How to Motivate Students Using Competitive and Collaborative Activities
Staying motivated to read can be a challenge for many students, especially those who are reading below grade level. Some students are motivated to keep working for external, competitive reasons—they want to earn a good grade, win a contest, etc.
On the other hand, collaborative activities encourage students to learn from each other with less pressure to perform, which is a more appealing option for other students. So, which motivational strategy should educators use: competition or collaboration?
A 2013 article from Concordia University says that competitive and collaborative strategies both have pros and cons. Rather than choosing a purely collaborative classroom or an entirely competitive learning environment, the article suggests a middle ground: “Given that competitive and cooperative teaching strategies each have their advantages, both could be incorporated into a classroom—provided teachers remain on guard against the pitfalls of each strategy.”
It goes without saying that students who struggle with reading need to stay motivated in order to practice their skills and learn new strategies. Below, we’ve reviewed the benefits of both competitive and cooperative strategies for students who are struggling with reading.
Although education is far more important than either “winning” or “losing,” Dr. Sylvia Rimm, director of the Family Achievement Clinic in Cleveland, Ohio, suggests competition can be a great motivator for students in certain circumstances. Dr. Rimm notes several benefits of teaching healthy competition, and while she acknowledges the motivation of winning and being the “best” in a competition, she also explains how the experience of losing is important for students. “When failure occurs, they can identify the problems, remedy the deficiencies, reset their goals, and grow from their experiences,” says Dr. Rimm. This is an important talking point for educators because even though the main focus is on helping students feel successful, it’s also necessary for students to feel—and learn from—loss.
While competition can be beneficial, it also has pitfalls. External motivating factors may motivate certain students to study more or complete homework, but they are not effective in the long term. For example, while a contest for homework completion may motivate a student for a few weeks, that same student may stop completing homework once the external motivation of a contest is removed. For a student struggling in a particular subject area, the idea of a competition may seem too daunting and intimidating, resulting in the student not trying at all. It is important to understand that certain motivational techniques can produce different results depending on how they are used, as well as the individual student.
If Dr. Rimm advocates for healthy competition to motivate students, Dr. Spencer Kagan advocates for the benefits of a collaborative classroom. Dr. Kagan is the author of the book Cooperative Learning, and readily admits that he favors collaboration over competition. One of the benefits Dr. Kagan notes in an article on cooperative learning is that students have more opportunities for self-knowledge and self-realization when they work in groups. “Students in interaction with others learn about themselves,” Dr. Kagan says. A student working alone or in competition with others may not realize that he or she is studying differently from the other students or that he or she does not read as often or as well. Students who are reading behind their classmates can benefit from collaborative learning by finding both models and motivators in their peers. Here are a few strategies for using cooperative learning to motivate students, especially those who are struggling with reading:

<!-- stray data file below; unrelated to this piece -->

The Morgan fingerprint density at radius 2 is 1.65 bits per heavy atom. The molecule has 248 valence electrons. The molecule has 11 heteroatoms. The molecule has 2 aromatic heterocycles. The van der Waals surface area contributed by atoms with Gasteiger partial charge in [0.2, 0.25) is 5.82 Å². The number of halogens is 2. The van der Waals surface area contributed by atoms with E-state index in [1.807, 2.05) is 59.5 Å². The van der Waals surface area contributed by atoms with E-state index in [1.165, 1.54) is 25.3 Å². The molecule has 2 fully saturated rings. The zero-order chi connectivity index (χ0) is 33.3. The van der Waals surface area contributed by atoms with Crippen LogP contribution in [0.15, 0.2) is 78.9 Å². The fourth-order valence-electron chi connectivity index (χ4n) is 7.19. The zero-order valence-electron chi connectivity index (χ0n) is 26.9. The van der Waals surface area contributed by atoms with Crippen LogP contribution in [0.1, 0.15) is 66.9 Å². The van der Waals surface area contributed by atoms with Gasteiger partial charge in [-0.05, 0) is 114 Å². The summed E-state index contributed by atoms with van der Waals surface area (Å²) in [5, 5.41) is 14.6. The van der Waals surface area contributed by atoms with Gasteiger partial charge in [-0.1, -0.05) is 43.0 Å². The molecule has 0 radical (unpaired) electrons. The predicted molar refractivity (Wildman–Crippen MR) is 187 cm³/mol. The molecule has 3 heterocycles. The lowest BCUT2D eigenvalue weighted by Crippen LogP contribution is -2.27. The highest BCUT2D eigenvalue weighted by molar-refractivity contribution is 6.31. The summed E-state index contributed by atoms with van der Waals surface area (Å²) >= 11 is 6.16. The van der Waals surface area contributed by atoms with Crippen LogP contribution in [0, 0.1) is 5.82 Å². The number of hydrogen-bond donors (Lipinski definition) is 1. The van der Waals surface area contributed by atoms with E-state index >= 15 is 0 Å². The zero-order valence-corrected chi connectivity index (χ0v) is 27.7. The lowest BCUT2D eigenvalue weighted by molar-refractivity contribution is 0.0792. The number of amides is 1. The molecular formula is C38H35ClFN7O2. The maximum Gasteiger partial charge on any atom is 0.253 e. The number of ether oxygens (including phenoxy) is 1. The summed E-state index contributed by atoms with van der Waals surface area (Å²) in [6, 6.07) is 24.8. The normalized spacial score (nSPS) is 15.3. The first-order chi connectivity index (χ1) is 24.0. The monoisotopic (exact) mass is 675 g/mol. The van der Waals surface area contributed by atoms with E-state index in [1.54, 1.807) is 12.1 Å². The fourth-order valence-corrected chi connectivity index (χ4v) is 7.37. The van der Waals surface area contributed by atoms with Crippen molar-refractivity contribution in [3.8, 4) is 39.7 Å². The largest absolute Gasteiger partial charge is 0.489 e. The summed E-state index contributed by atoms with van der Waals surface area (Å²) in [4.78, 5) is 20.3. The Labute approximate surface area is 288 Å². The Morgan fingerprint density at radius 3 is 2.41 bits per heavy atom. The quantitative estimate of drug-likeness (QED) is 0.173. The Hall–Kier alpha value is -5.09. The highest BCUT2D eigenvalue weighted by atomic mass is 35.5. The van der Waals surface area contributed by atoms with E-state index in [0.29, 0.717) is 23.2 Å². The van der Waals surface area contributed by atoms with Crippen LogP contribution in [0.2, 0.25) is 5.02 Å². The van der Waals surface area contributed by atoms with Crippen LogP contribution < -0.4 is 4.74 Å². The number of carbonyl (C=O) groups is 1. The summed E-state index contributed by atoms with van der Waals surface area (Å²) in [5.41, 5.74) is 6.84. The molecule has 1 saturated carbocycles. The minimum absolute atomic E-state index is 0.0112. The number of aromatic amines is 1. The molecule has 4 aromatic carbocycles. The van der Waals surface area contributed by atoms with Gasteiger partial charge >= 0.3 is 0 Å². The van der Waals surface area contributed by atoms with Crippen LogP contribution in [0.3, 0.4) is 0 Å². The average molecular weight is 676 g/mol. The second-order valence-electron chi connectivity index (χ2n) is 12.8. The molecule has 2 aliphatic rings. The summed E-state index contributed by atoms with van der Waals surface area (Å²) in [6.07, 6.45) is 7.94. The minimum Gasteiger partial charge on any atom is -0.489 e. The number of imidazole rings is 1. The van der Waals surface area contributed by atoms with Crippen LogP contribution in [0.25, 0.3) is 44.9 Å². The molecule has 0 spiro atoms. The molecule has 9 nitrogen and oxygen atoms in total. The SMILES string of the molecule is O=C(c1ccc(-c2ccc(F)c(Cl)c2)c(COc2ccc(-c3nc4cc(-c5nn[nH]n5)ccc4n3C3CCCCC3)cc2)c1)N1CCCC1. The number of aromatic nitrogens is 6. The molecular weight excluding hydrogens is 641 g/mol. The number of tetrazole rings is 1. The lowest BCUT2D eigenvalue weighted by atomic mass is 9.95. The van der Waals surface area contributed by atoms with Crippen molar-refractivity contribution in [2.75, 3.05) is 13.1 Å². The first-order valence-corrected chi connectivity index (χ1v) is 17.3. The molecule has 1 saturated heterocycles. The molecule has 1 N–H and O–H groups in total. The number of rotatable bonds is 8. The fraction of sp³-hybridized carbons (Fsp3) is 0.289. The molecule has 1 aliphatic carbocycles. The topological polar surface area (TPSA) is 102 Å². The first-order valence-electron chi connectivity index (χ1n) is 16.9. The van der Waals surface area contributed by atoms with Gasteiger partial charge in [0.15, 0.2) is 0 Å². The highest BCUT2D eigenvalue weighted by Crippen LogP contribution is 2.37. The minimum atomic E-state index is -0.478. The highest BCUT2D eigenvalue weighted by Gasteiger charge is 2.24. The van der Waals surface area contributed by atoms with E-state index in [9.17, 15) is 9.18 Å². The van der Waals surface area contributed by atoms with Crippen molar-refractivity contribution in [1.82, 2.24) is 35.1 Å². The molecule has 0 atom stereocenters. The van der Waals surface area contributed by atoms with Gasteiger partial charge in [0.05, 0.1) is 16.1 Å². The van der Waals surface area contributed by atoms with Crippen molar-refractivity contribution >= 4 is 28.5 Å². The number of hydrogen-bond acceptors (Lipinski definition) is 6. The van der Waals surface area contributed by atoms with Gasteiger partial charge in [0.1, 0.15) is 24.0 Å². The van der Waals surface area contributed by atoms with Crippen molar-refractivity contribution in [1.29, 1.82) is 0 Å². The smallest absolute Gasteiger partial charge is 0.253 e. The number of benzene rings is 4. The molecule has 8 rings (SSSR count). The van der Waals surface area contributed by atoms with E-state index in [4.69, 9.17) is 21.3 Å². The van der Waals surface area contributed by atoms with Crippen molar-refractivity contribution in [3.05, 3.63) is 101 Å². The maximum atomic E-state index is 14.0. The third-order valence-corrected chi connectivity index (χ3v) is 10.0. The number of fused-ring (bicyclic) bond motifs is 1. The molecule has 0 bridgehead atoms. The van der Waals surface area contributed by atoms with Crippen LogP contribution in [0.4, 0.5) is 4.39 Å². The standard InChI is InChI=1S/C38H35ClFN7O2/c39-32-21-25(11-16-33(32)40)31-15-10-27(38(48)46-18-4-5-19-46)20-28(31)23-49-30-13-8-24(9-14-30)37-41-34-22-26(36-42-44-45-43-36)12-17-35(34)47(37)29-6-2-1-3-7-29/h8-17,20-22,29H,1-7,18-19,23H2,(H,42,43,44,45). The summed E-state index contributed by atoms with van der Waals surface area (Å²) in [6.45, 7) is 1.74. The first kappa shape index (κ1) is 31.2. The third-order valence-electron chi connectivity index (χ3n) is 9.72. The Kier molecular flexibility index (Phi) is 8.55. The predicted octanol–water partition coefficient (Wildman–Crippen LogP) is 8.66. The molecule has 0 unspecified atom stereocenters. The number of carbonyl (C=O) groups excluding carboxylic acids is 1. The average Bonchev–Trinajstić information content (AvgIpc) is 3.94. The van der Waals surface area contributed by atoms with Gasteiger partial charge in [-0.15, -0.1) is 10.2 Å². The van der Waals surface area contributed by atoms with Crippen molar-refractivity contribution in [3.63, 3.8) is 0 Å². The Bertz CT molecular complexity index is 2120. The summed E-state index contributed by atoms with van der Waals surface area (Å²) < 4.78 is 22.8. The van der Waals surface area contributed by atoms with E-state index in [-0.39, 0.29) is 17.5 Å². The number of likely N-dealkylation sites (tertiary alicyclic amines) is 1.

Group reading discussions
After reading a short story, ask students to discuss their thoughts on the text’s meaning, significance, and appeal. Ask students to share experiences from their own lives that are similar or different from the story. Sharing their ideas will help students express themselves, relate to each other, and learn new perspectives, too.
Paired or partner reading allows students to take turns reading aloud and listening to their classmates read. This gives students who are struggling with reading a chance to learn from a peer model while also receiving encouragement in a one-on-one setting. Reading with one student may also be much less intimidating than reading in front of the whole class.
Performing plays, skits, and dramatic readings
If students are reluctant to read aloud in front of the class, participating in a dramatic read-aloud can help ease the pressure. When all students are reading aloud from a script, students can focus on how they are contributing to a whole class experience rather than their individual performance.
Compiling a group anthology
Encourage students to contribute one of their favorite poems, plays, or short stories to a class anthology. Reading a collection of favorite works will expose students to new reading material recommended by their peers!
Sometimes, a short-term, fun competition may be exactly what a class needs to break the daily monotony. For a more long-term approach to motivation, collaborative and cooperative activities offer students a chance to learn more about themselves and how they can grow through working with their peers. Both competitive and collaborative techniques can help students with motivation, but only when properly understood and implemented.
Featured White Paper:
Read this white paper by Dr. Elizabeth R. Kazakoff to learn about well-researched methods of supporting students’ intrinsic motivation and how to apply that research to selecting and using educational technology.